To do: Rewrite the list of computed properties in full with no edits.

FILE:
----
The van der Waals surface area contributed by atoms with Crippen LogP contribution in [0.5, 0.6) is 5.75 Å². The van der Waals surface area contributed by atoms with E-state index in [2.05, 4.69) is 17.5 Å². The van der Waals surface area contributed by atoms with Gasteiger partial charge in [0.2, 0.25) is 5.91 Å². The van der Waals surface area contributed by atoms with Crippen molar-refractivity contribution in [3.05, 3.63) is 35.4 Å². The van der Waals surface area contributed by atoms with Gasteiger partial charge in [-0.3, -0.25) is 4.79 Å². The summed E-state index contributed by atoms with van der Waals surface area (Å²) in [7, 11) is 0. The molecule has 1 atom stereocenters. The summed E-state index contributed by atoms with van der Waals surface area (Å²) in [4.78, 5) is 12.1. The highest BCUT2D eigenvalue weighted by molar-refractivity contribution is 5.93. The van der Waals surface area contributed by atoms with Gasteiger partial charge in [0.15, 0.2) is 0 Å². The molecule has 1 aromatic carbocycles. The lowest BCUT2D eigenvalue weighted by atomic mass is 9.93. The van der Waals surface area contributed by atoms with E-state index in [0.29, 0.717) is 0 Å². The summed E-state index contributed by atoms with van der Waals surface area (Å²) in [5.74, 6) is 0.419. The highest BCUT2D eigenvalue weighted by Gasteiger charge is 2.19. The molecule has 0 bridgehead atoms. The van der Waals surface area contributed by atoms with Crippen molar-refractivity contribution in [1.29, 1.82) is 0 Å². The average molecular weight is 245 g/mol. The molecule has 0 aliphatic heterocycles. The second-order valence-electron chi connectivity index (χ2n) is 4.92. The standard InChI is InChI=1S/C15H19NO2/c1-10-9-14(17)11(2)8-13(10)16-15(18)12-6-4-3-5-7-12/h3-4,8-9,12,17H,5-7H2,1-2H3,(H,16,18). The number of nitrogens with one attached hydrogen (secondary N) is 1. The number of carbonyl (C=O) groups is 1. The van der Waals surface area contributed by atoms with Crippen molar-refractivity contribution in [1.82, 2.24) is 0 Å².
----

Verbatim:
The van der Waals surface area contributed by atoms with Crippen LogP contribution in [0.5, 0.6) is 5.75 Å². The van der Waals surface area contributed by atoms with E-state index in [2.05, 4.69) is 17.5 Å². The van der Waals surface area contributed by atoms with Gasteiger partial charge in [0.2, 0.25) is 5.91 Å². The van der Waals surface area contributed by atoms with Crippen molar-refractivity contribution in [3.05, 3.63) is 35.4 Å². The van der Waals surface area contributed by atoms with Gasteiger partial charge in [-0.3, -0.25) is 4.79 Å². The summed E-state index contributed by atoms with van der Waals surface area (Å²) in [7, 11) is 0. The molecule has 1 atom stereocenters. The summed E-state index contributed by atoms with van der Waals surface area (Å²) in [4.78, 5) is 12.1. The highest BCUT2D eigenvalue weighted by molar-refractivity contribution is 5.93. The van der Waals surface area contributed by atoms with Gasteiger partial charge in [0.15, 0.2) is 0 Å². The molecule has 1 aromatic carbocycles. The lowest BCUT2D eigenvalue weighted by atomic mass is 9.93. The van der Waals surface area contributed by atoms with E-state index in [0.29, 0.717) is 0 Å². The summed E-state index contributed by atoms with van der Waals surface area (Å²) in [5.74, 6) is 0.419. The highest BCUT2D eigenvalue weighted by Gasteiger charge is 2.19. The molecule has 0 bridgehead atoms. The van der Waals surface area contributed by atoms with Crippen molar-refractivity contribution in [1.29, 1.82) is 0 Å². The average molecular weight is 245 g/mol. The molecule has 0 aliphatic heterocycles. The second-order valence-electron chi connectivity index (χ2n) is 4.92. The standard InChI is InChI=1S/C15H19NO2/c1-10-9-14(17)11(2)8-13(10)16-15(18)12-6-4-3-5-7-12/h3-4,8-9,12,17H,5-7H2,1-2H3,(H,16,18). The number of nitrogens with one attached hydrogen (secondary N) is 1. The number of carbonyl (C=O) groups is 1. The van der Waals surface area contributed by atoms with Crippen molar-refractivity contribution in [1.82, 2.24) is 0 Å².